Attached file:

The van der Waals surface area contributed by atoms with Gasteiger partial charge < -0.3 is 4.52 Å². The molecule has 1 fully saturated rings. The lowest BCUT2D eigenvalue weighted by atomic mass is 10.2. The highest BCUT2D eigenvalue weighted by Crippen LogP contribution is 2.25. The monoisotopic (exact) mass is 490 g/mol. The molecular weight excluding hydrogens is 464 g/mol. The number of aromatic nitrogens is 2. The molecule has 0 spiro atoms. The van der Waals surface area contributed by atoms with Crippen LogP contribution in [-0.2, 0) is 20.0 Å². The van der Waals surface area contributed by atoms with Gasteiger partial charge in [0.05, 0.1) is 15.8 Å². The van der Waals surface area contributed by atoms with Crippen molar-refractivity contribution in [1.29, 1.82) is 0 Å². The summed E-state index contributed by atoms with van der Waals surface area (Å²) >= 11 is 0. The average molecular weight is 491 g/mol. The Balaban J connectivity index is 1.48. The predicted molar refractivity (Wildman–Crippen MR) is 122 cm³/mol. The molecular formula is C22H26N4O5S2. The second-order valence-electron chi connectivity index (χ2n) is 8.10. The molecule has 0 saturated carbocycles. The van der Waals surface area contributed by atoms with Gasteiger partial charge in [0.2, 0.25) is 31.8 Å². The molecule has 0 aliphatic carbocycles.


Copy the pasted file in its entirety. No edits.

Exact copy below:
The van der Waals surface area contributed by atoms with Gasteiger partial charge < -0.3 is 4.52 Å². The molecule has 1 fully saturated rings. The lowest BCUT2D eigenvalue weighted by atomic mass is 10.2. The highest BCUT2D eigenvalue weighted by Crippen LogP contribution is 2.25. The monoisotopic (exact) mass is 490 g/mol. The molecular weight excluding hydrogens is 464 g/mol. The number of aromatic nitrogens is 2. The molecule has 0 spiro atoms. The van der Waals surface area contributed by atoms with Crippen LogP contribution in [-0.2, 0) is 20.0 Å². The van der Waals surface area contributed by atoms with Gasteiger partial charge in [0.05, 0.1) is 15.8 Å². The van der Waals surface area contributed by atoms with Crippen molar-refractivity contribution in [1.29, 1.82) is 0 Å². The summed E-state index contributed by atoms with van der Waals surface area (Å²) >= 11 is 0. The average molecular weight is 491 g/mol. The Balaban J connectivity index is 1.48. The predicted molar refractivity (Wildman–Crippen MR) is 122 cm³/mol. The molecular formula is C22H26N4O5S2. The second-order valence-electron chi connectivity index (χ2n) is 8.10. The molecule has 0 saturated carbocycles. The van der Waals surface area contributed by atoms with Gasteiger partial charge in [0.2, 0.25) is 31.8 Å². The molecule has 0 aliphatic carbocycles.